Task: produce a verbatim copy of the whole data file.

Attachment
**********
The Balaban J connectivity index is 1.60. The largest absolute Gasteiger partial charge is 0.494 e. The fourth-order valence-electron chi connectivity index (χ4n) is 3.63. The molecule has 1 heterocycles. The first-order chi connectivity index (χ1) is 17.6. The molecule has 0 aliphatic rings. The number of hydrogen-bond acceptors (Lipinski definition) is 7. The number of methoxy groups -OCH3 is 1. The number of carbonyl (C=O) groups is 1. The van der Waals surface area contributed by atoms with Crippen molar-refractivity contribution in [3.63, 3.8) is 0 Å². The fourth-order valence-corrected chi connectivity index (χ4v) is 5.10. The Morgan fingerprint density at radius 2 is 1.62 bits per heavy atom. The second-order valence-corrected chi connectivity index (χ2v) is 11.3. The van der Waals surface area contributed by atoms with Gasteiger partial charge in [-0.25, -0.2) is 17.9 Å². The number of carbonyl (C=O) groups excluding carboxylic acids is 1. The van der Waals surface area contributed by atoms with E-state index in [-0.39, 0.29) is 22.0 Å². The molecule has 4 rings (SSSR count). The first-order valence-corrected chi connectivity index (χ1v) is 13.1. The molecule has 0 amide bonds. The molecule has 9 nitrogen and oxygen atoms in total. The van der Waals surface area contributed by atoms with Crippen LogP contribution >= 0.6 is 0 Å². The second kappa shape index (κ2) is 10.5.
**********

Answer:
The Balaban J connectivity index is 1.60. The largest absolute Gasteiger partial charge is 0.494 e. The fourth-order valence-electron chi connectivity index (χ4n) is 3.63. The molecule has 1 heterocycles. The first-order chi connectivity index (χ1) is 17.6. The molecule has 0 aliphatic rings. The number of hydrogen-bond acceptors (Lipinski definition) is 7. The number of methoxy groups -OCH3 is 1. The number of carbonyl (C=O) groups is 1. The van der Waals surface area contributed by atoms with Crippen molar-refractivity contribution in [3.63, 3.8) is 0 Å². The fourth-order valence-corrected chi connectivity index (χ4v) is 5.10. The Morgan fingerprint density at radius 2 is 1.62 bits per heavy atom. The second-order valence-corrected chi connectivity index (χ2v) is 11.3. The van der Waals surface area contributed by atoms with Gasteiger partial charge in [-0.25, -0.2) is 17.9 Å². The number of carbonyl (C=O) groups excluding carboxylic acids is 1. The van der Waals surface area contributed by atoms with E-state index in [-0.39, 0.29) is 22.0 Å². The molecule has 4 rings (SSSR count). The first-order valence-corrected chi connectivity index (χ1v) is 13.1. The molecule has 0 amide bonds. The molecule has 9 nitrogen and oxygen atoms in total. The van der Waals surface area contributed by atoms with Crippen LogP contribution >= 0.6 is 0 Å². The second kappa shape index (κ2) is 10.5.